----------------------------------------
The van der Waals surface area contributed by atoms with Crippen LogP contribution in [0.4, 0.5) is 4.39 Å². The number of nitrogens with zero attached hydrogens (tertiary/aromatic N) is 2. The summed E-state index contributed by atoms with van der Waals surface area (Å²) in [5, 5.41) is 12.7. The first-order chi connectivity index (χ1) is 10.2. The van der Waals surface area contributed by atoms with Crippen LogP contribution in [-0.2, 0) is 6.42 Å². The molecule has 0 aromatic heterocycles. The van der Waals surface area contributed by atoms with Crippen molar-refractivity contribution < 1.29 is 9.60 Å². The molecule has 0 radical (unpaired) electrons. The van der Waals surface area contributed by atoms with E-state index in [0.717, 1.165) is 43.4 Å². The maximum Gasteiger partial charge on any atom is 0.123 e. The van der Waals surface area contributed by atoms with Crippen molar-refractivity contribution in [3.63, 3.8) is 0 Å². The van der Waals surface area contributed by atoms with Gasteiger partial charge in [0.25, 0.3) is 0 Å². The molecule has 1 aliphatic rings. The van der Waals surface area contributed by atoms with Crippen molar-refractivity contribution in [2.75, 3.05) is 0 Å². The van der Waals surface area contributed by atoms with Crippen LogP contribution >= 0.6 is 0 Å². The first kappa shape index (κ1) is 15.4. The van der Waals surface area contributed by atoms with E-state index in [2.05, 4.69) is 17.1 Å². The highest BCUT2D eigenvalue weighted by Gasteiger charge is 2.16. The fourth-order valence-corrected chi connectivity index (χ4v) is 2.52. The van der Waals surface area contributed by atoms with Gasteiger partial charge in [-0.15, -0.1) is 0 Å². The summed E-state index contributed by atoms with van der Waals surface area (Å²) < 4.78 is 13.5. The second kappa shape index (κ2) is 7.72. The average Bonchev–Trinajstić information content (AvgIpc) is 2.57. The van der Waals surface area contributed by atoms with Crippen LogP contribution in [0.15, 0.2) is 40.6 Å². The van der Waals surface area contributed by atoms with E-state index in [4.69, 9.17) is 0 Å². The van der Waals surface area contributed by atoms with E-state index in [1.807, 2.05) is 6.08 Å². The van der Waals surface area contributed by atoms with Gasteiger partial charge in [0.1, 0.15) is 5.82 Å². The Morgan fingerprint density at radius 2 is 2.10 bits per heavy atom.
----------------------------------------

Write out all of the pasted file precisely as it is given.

The van der Waals surface area contributed by atoms with Crippen LogP contribution in [0.4, 0.5) is 4.39 Å². The number of nitrogens with zero attached hydrogens (tertiary/aromatic N) is 2. The summed E-state index contributed by atoms with van der Waals surface area (Å²) in [5, 5.41) is 12.7. The first-order chi connectivity index (χ1) is 10.2. The van der Waals surface area contributed by atoms with Crippen LogP contribution in [-0.2, 0) is 6.42 Å². The molecule has 0 aromatic heterocycles. The van der Waals surface area contributed by atoms with Crippen molar-refractivity contribution < 1.29 is 9.60 Å². The molecule has 0 radical (unpaired) electrons. The van der Waals surface area contributed by atoms with E-state index in [0.717, 1.165) is 43.4 Å². The maximum Gasteiger partial charge on any atom is 0.123 e. The van der Waals surface area contributed by atoms with Crippen molar-refractivity contribution in [3.63, 3.8) is 0 Å². The van der Waals surface area contributed by atoms with Gasteiger partial charge in [0.25, 0.3) is 0 Å². The molecule has 1 aliphatic rings. The van der Waals surface area contributed by atoms with Crippen molar-refractivity contribution in [2.75, 3.05) is 0 Å². The van der Waals surface area contributed by atoms with Crippen LogP contribution >= 0.6 is 0 Å². The first kappa shape index (κ1) is 15.4. The van der Waals surface area contributed by atoms with E-state index in [2.05, 4.69) is 17.1 Å². The highest BCUT2D eigenvalue weighted by Gasteiger charge is 2.16. The fourth-order valence-corrected chi connectivity index (χ4v) is 2.52. The van der Waals surface area contributed by atoms with Gasteiger partial charge in [-0.15, -0.1) is 0 Å². The summed E-state index contributed by atoms with van der Waals surface area (Å²) < 4.78 is 13.5. The second kappa shape index (κ2) is 7.72. The average Bonchev–Trinajstić information content (AvgIpc) is 2.57. The van der Waals surface area contributed by atoms with Crippen LogP contribution in [0.15, 0.2) is 40.6 Å². The van der Waals surface area contributed by atoms with E-state index in [4.69, 9.17) is 0 Å². The van der Waals surface area contributed by atoms with E-state index in [1.807, 2.05) is 6.08 Å². The van der Waals surface area contributed by atoms with Gasteiger partial charge in [0.1, 0.15) is 5.82 Å². The Morgan fingerprint density at radius 2 is 2.10 bits per heavy atom.